Orthodox Women Rabbis? Maybe.
“This is the beginning of a new reality,” said Rabba Sara Hurwitz as she concluded the inaugural graduation ceremony of Yeshivat Maharat, a Bronx-based Modern Orthodox seminary. “From today this is what the Orthodox community now looks like, with men and women standing side by side, leading and shaping the Jewish community.”
The seminary is the first institution to ordain Orthodox women as clergy and Jewish legal authorities, and in mid-June of this year Yeshivat Maharat ordained its first three graduates: Ruth Balinsky Friedman, Rachel Kohl Finegold, and Abby Brown Scheier. Liberal Jewish movements to the left of Orthodoxy have been ordaining women for decades; a major factor distinguishing Orthodoxy from non-Orthodox movements has been its opposition to the ordination of women. Over 500 people, including prominent leaders from across Jewish denominations attended the ceremony, which Rabba Hurwitz called “a wonderful milestone in the growth and evolution of our community.”
While the ordination was a watershed moment for many, detractors feared it could undermine traditional Judaism or lead to irreparable rifts within the already polarized Orthodox community. Though the curriculum of Yeshivat Maharat’s four-year program is comparable to that of a standard Orthodox rabbinical school for men, to avoid a backlash from the Orthodox establishment its graduates were not called “rabbi.” Instead, they received the title “maharat,” a Hebrew neologism for leader in Jewish law, spiritual matters, and Torah.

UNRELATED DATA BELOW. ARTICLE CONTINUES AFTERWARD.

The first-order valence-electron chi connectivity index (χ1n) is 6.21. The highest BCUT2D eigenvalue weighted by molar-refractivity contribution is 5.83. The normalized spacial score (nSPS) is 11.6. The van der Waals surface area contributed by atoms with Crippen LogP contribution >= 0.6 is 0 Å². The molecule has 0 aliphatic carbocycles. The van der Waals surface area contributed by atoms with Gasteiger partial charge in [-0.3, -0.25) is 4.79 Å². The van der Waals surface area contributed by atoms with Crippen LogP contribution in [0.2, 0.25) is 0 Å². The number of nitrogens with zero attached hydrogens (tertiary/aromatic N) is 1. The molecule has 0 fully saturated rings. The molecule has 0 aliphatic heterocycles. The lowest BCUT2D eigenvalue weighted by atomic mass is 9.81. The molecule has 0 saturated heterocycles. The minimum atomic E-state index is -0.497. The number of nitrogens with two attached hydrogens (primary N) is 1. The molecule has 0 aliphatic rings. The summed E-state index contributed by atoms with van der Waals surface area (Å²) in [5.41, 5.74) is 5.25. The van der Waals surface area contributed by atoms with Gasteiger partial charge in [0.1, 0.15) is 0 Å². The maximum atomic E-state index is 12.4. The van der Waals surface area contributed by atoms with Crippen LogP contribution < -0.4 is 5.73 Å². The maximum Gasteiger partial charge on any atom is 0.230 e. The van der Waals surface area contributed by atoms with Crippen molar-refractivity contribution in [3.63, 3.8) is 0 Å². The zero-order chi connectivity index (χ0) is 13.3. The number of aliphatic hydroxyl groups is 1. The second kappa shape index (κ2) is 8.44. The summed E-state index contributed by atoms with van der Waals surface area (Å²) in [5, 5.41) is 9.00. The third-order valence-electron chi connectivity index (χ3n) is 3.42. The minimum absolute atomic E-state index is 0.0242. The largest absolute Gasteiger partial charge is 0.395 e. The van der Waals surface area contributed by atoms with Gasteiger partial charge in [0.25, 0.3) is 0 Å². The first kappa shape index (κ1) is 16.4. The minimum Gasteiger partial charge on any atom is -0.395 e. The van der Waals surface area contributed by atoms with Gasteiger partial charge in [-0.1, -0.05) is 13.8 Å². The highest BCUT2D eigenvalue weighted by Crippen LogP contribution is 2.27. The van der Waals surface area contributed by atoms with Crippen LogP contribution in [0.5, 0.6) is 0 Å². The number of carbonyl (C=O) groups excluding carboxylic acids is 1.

Despite the diplomatic gesture, a month prior to the ordination the Rabbinical Council of America, the largest and increasingly right-wing U.S. Orthodox rabbinic organization, lambasted the graduation, stating: “The RCA views this event as a violation of our mesorah (tradition) and regrets that the leadership of the school has chosen a path that contradicts the norms of our community.” Yeshiva University, a mainstay of Modern Orthodoxy, also stated that it doesn’t endorse the ordination. Yet all three graduates of Yeshivat Maharat have been placed with jobs in Modern Orthodox synagogues, and 17 students are currently enrolled in the program—and so Yeshivat Maharat is ready for the long haul.
Yeshivat Maharat was founded by Rabbi Avi Weiss, a charismatic activist known for his efforts to foster a pluralistic, egalitarian Orthodox community. His arrest record from his involvement in pro-Israel protests and numerous other causes has been described as “legendary.” He responded to the RCA’s statement in the Times of Israel, arguing that tradition “is not solely rooted in the past. Rather our [tradition] is that, within proper parameters, we ought to innovate to address the issues of our time…This innovation is not straying from [tradition], it is demanded by it.”
Rabbi Weiss holds that there is no legal prohibition of women’s ordination. Indeed, the RCA has taken no stance over the legal permissibility of the ordination, though it opposes it. According to Rabbi Weiss, the debate is sociological rather than legal, a question of whether or not the community is ready. While some commentators suggest that the ordination of women will eventually produce a paradigm shift and become accepted by mainstream Orthodoxy, others worry that it may cause a split, resulting in the formation of a new denomination. Rabbi Steven Pruzansky, an RCA vice president, blogged that Rabbi Weiss and his followers have already transgressed Orthodox bounds.